Act 2 - Scene 7
Verona. JULIA'S house.
Enter JULIA and LUCETTA
Counsel, Lucetta; gentle girl, assist me;
And even in kind love I do conjure thee,
Who art the table wherein
all my thoughts
Are visibly character'd and engraved,
To lesson me and tell me some good mean
with my honour, I may undertake
A journey to my loving Proteus.
Alas, the way is wearisome and long!
A true-devoted pilgrim is not weary
To measure kingdoms with his feeble steps;
Much less shall she that
hath Love's wings to fly,
And when the flight is made to one so dear,
Of such divine perfection, as Sir
Better forbear till Proteus make return.
O, know'st thou not his looks are my soul's food?
Pity the dearth that I have pined in,
By longing for that
food so long a time.
Didst thou but know the inly touch of love,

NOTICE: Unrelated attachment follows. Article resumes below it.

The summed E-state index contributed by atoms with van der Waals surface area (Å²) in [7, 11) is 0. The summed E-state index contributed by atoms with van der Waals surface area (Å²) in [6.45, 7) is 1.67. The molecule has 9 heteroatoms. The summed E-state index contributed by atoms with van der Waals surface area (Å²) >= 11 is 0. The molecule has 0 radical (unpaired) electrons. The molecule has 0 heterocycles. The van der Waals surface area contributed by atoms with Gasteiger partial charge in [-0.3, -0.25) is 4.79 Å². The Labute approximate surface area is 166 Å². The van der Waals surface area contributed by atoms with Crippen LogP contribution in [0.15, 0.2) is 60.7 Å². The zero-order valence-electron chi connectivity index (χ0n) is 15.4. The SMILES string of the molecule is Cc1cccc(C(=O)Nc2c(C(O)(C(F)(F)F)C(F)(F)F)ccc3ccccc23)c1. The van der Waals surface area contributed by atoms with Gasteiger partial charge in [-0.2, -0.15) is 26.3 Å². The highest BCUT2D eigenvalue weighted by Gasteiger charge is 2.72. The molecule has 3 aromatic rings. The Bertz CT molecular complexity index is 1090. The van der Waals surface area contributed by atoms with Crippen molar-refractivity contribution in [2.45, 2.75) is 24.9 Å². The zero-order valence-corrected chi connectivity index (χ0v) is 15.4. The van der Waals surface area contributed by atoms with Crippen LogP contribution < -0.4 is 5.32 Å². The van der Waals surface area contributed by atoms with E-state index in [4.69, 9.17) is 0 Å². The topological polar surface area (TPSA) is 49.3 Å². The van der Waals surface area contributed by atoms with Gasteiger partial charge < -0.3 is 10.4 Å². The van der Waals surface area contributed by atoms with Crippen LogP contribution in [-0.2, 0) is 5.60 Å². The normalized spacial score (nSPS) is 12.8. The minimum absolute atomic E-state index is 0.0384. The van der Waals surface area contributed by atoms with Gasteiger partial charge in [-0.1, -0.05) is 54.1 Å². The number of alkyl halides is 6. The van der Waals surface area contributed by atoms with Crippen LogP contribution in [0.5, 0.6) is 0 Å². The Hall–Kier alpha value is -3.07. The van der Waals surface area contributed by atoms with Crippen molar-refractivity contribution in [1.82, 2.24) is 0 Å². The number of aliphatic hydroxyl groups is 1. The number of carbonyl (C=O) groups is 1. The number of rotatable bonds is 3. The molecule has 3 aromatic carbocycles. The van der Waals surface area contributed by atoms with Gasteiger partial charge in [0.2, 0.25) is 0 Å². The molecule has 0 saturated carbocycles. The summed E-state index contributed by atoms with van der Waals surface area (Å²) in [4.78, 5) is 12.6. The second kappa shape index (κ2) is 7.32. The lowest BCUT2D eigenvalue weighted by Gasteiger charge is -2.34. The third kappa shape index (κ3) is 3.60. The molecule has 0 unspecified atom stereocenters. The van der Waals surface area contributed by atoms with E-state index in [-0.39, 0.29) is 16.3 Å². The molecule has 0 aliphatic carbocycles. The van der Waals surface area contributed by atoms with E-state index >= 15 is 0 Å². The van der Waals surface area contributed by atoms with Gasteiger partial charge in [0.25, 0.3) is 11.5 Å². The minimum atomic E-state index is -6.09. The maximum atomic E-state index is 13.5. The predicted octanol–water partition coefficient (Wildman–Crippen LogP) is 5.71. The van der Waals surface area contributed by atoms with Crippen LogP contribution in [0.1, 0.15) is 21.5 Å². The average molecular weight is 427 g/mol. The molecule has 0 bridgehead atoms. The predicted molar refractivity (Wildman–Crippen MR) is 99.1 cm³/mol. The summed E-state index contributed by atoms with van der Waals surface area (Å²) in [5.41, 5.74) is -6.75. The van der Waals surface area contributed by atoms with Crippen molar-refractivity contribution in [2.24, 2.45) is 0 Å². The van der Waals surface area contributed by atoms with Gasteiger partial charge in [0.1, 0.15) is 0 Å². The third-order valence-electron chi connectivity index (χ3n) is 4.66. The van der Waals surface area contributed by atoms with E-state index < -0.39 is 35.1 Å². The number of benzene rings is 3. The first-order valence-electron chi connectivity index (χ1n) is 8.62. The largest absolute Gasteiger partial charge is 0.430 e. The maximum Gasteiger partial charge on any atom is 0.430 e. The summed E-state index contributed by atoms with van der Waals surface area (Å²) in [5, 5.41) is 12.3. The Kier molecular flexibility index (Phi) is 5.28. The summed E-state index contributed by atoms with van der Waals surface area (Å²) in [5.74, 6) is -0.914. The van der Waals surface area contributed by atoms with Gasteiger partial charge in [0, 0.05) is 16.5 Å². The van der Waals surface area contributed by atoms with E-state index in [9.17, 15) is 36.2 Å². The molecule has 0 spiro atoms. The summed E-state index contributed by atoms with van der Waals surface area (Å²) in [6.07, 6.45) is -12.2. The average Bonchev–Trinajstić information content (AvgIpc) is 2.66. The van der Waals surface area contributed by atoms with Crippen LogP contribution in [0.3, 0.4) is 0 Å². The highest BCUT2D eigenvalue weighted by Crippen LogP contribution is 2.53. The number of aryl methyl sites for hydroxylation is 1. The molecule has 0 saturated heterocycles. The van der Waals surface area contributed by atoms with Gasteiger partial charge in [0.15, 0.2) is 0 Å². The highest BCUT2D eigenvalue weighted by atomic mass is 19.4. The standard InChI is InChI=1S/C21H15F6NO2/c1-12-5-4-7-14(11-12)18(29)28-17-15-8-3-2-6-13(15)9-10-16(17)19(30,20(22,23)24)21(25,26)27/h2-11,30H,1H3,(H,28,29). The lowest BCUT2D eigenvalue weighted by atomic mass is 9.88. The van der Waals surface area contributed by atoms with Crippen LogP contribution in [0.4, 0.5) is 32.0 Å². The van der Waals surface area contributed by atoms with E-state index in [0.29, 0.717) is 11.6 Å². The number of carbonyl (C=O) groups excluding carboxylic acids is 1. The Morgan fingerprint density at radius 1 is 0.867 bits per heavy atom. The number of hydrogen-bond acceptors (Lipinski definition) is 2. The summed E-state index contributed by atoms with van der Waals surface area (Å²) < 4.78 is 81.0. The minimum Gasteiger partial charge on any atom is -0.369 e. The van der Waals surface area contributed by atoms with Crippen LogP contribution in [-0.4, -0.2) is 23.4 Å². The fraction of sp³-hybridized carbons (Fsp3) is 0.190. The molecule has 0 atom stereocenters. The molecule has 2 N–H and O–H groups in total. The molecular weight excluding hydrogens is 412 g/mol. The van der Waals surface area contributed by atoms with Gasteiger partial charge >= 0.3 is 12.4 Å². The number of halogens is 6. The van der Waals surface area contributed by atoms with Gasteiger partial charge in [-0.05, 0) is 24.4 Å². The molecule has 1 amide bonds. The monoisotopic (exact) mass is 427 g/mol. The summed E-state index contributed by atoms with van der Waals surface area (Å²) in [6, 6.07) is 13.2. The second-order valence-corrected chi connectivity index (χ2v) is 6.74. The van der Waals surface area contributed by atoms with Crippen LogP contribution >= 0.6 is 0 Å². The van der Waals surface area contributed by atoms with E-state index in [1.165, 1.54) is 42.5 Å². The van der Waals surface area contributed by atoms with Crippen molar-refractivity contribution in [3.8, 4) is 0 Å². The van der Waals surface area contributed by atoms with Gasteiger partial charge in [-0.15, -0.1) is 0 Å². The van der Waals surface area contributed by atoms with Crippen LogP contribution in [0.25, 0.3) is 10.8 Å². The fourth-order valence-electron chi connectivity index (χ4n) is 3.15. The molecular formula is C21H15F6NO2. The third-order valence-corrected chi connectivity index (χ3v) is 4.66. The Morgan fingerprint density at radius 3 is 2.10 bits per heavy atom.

Thou wouldst as soon go kindle fire with
As seek to quench the fire of love with words.
I do not seek to quench your love's hot fire,
But qualify the fire's extreme rage,
Lest it should burn above
the bounds of reason.
The more thou damm'st it up, the more it burns.
The current that with gentle murmur glides,
being stopp'd, impatiently doth rage;
But when his fair course is not hindered,
He makes sweet music
with the enamell'ed stones,
Giving a gentle kiss to every sedge
He overtaketh in his pilgrimage,
by many winding nooks he strays
With willing sport to the wild ocean.
Then let me go and hinder not my
I'll be as patient as a gentle stream
And make a pastime of each weary step,
Till the last step have
brought me to my love;
And there I'll rest, as after much turmoil
A blessed soul doth in Elysium.
But in what habit will you go along?
Not like a woman; for I would prevent
The loose encounters of lascivious men:
Gentle Lucetta, fit me with
As may beseem some well-reputed page.
Why, then, your ladyship must cut your hair.
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